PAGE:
Tuesday, June 15, 2010

A 180-Degree Shift

Most people's true aspirations are to BE something. When we're kids that means BE a fireman, or BE a rock star or BE an astronaut. We don't realize as kids, many times, that we already are BEING what we end up pursuing later: happy.

As we get older, instead of asking what we BE, we start identifying with what we DO, and begin to be judged, categorized, and standardized by the labeling process called "what we DO."

We start understanding that the way to judge success - ours and others - is to decide first that we must HAVE enough of something (usually this is time or money) so that we can DO what we want so then we can finally BE happy.

If only I had learned the reverse sooner: I can choose right now to BE happy, which will transfer into anything I DO which will reveal to me that I HAVE everything I could need or want.

So the traditional model is a continuum that requires the first to obtain or attain the second and third:

HAVE ---> DO ---> BE

and the reverse is:

BE ---> DO ---> HAVE

What will you BE today? What do you already HAVE?

7 Comments:

At 12:16 PM, Anonymous DC Jobs said...

Thanks for helping us to shift our mind-sets from a view of scarcity to a view of abundance. It's so easy to waist mountains of time and energy feeling sick about things we don't currently have.

Seems like a waist of the time, energy, and things we do have.

 
At 1:02 AM, Blogger Frank said...

I disagree. I think the model is:
BE -> WANT -> DO -> HAVE

and most people actually behave like this, but don't realize it.

At first they are happy and satisfied. Then, by wanting (to be, to do, to have) something they create a state of unhappiness, unsatisfaction, and they start doing something to fulfill their desire. Once they have what they want, they are happy again.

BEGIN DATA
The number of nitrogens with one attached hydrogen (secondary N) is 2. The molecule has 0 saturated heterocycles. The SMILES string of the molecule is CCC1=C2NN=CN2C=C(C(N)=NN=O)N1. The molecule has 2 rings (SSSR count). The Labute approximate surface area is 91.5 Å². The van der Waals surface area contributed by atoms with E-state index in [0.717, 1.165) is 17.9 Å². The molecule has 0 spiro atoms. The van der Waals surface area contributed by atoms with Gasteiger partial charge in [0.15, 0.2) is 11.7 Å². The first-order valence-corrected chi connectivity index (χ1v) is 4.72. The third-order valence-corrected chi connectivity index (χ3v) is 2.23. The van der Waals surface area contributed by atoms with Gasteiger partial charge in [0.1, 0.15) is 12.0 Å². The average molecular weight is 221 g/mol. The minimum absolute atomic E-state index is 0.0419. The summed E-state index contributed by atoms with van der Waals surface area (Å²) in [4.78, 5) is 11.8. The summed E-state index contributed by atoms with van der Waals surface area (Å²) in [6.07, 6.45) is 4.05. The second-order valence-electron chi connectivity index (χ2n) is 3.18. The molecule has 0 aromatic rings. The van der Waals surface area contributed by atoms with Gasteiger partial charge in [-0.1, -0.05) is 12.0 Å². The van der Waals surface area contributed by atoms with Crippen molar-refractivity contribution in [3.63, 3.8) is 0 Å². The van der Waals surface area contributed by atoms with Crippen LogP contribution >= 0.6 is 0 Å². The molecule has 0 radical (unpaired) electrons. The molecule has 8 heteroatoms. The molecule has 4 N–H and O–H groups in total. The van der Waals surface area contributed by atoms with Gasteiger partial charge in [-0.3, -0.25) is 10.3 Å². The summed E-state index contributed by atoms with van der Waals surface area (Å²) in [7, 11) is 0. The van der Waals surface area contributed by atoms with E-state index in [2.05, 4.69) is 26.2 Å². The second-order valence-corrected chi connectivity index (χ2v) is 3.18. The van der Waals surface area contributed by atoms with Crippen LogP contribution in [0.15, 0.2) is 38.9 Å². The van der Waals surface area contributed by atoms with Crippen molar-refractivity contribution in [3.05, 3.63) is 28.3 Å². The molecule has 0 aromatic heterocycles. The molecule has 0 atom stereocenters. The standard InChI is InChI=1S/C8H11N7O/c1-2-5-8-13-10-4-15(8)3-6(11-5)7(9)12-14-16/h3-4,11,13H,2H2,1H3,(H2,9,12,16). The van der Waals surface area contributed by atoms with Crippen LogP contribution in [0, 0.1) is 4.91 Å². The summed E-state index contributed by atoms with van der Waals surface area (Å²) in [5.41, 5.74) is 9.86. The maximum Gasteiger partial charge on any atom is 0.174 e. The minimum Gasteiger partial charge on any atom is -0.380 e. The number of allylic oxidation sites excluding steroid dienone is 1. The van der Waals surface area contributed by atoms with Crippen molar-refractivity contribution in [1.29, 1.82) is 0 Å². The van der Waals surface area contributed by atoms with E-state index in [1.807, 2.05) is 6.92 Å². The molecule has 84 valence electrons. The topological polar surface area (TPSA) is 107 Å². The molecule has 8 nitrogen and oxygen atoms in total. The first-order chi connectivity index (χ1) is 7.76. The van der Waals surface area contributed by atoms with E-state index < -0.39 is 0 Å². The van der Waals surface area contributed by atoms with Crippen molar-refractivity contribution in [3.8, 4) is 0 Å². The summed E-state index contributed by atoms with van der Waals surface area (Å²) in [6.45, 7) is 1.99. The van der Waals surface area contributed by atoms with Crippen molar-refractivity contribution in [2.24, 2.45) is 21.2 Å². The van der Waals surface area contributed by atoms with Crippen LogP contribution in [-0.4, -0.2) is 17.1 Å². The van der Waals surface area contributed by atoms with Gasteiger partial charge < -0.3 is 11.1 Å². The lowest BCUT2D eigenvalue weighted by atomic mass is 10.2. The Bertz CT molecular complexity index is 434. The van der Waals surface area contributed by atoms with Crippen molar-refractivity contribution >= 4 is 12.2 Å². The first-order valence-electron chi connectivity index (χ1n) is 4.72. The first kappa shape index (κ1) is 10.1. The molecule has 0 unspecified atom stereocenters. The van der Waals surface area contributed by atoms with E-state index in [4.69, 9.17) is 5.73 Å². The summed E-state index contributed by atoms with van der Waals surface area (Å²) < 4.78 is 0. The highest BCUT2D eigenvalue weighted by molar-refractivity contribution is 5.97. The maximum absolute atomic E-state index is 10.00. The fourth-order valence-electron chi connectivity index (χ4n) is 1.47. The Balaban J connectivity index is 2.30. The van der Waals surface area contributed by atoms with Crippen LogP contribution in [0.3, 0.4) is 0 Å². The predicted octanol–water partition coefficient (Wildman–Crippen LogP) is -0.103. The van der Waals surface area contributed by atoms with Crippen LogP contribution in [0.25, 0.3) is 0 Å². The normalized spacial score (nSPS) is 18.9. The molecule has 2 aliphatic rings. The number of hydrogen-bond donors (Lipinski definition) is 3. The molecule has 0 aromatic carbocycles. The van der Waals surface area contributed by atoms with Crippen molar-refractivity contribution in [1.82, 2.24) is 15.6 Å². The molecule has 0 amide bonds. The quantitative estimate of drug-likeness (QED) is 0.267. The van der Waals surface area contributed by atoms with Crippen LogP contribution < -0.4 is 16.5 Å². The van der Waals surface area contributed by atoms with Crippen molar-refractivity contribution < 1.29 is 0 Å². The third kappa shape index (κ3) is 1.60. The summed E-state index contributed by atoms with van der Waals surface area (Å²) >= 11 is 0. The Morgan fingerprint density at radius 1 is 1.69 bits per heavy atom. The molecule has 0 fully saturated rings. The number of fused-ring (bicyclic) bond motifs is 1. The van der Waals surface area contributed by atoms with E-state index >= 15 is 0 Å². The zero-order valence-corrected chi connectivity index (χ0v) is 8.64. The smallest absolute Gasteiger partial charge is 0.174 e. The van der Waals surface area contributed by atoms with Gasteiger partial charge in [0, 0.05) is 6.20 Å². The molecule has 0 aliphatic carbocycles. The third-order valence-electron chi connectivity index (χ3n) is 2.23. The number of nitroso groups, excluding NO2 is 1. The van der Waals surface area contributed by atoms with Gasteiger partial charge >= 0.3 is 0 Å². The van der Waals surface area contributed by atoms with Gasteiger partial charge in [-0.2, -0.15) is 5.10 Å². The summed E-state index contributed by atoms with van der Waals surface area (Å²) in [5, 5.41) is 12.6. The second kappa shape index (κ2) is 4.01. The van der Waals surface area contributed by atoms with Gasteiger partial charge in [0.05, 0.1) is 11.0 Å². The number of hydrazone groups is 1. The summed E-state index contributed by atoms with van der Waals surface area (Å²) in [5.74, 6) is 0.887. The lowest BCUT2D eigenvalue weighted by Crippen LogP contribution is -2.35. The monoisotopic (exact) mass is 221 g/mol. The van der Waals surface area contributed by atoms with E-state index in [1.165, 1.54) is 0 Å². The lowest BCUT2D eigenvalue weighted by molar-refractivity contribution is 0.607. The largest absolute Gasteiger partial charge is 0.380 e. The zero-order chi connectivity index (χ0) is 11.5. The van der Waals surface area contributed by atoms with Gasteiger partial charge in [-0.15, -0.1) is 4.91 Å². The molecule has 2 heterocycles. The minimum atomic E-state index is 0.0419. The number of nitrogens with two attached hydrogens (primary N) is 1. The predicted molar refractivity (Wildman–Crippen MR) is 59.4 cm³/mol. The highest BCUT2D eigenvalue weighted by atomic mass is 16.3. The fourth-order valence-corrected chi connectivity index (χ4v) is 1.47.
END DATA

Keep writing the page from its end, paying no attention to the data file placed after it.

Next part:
So WANT creates the dynamic of living. The art of living is to control your wanting.

 
At 6:20 AM, Blogger Jodee Bock said...

Great thought, DC. It is easy to waste time, energy and what we do have!

Frank: Interesting point. Let's take it a step further. It would be so great if people actually acted when they wanted something; but in many cases that want is still kind of passive, in my opinion. It's easy to whine and complain about how things aren't the way we want them to be, but when pressed to actually do something to get what they want, some people will prefer to complain.

So wanting is certainly a step toward action. But, given your insightful observation, what if we looked at the level of wanting, maybe. A next level beyond wanting could be intending, as in "I intend to get a new job" (for example). That intention probably creates a more intense doing which is probably more likely to achieve the want.

The next step, then, might be committing, as in "I am committed to getting a new job." Commitment seems to be the strongest "why" behind achievement.

In all those ways we are spurred to action (the doing) by something inside us that compels us to move beyond the wanting.

In the example of truly BEING something (or being someone who), the doing is not such a struggle or an effort, it is born of who we BE, so it's more natural and less plotted out (in my opinion).

So I love the WANT step in your analogy because you're right, that is what spurs us to action. When we allow our natural BEING to guide us (meaning we are actually BEING a person to whom a new job fits, to use the example), the DOING doesn't seem like such an effort.

Those are just my thoughts about that. Thank you so much for inspiring them in me!

 
At 3:18 AM, Anonymous Lou Ann Bennett said...

Very succinct! You surprised me with your use of judgement. I like to be surprised. Many times when we meet someone we usually have to put them in the box of what they do and have. Wouldn't it be nice to focus on who they "be", pardon the incorrect English to make my point.

I sometimes bite my tongue to not slip into that habit of asking where they work...like our job is who we are. We (mostly westerners) identify with all the things we do and have that we sometimes miss out on the ability to connect in the moment with the real deal.

Thanks for the reminder Jodee! Judgment is one of those areas for me that stifles intimacy and community.

 
At 1:48 PM, Blogger Jodee Bock said...

Thanks, Lou Ann! Glad I can help you be surprised! :)

 
At 1:44 AM, Blogger George said...

Very good judgment! Your post has shifted the negative thoughts in me into positive thinking. Positive thoughts are the key for personal development . Thanks for sharing the valuable post.

 
At 6:27 AM, Blogger Jodee Bock said...

George: Congratulations on making the shift! Thanks for stopping by!

 

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